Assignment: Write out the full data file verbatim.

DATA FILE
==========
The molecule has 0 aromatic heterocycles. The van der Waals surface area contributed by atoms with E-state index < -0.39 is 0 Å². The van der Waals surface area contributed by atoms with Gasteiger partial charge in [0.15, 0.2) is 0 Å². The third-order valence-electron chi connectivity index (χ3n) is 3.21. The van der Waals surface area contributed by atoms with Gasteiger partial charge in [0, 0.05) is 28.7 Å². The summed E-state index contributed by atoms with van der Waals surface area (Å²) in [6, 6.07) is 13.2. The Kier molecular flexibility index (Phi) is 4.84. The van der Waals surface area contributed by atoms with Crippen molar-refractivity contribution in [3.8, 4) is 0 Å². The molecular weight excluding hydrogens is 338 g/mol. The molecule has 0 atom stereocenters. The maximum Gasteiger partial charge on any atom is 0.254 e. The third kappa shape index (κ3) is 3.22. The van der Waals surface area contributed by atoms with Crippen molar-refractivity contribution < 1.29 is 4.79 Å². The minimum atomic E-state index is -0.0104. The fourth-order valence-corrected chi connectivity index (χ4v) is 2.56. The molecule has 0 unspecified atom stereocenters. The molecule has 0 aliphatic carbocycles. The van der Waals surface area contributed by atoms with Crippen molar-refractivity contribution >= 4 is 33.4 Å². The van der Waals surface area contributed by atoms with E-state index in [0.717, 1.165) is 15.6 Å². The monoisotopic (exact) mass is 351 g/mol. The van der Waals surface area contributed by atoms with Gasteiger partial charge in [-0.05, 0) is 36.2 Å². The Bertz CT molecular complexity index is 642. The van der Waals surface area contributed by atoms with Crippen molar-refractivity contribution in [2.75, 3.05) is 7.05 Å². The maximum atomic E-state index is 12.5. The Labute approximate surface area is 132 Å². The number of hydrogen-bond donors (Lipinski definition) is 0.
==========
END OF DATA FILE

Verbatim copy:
The molecule has 0 aromatic heterocycles. The van der Waals surface area contributed by atoms with E-state index < -0.39 is 0 Å². The van der Waals surface area contributed by atoms with Gasteiger partial charge in [0.15, 0.2) is 0 Å². The third-order valence-electron chi connectivity index (χ3n) is 3.21. The van der Waals surface area contributed by atoms with Gasteiger partial charge in [0, 0.05) is 28.7 Å². The summed E-state index contributed by atoms with van der Waals surface area (Å²) in [6, 6.07) is 13.2. The Kier molecular flexibility index (Phi) is 4.84. The van der Waals surface area contributed by atoms with Crippen molar-refractivity contribution in [3.8, 4) is 0 Å². The molecular weight excluding hydrogens is 338 g/mol. The molecule has 0 atom stereocenters. The maximum Gasteiger partial charge on any atom is 0.254 e. The third kappa shape index (κ3) is 3.22. The van der Waals surface area contributed by atoms with Crippen molar-refractivity contribution < 1.29 is 4.79 Å². The minimum atomic E-state index is -0.0104. The fourth-order valence-corrected chi connectivity index (χ4v) is 2.56. The molecule has 0 unspecified atom stereocenters. The molecule has 0 aliphatic carbocycles. The van der Waals surface area contributed by atoms with Crippen molar-refractivity contribution >= 4 is 33.4 Å². The van der Waals surface area contributed by atoms with E-state index in [0.717, 1.165) is 15.6 Å². The monoisotopic (exact) mass is 351 g/mol. The van der Waals surface area contributed by atoms with Gasteiger partial charge in [-0.05, 0) is 36.2 Å². The Bertz CT molecular complexity index is 642. The van der Waals surface area contributed by atoms with Crippen molar-refractivity contribution in [2.75, 3.05) is 7.05 Å². The maximum atomic E-state index is 12.5. The Labute approximate surface area is 132 Å². The number of hydrogen-bond donors (Lipinski definition) is 0.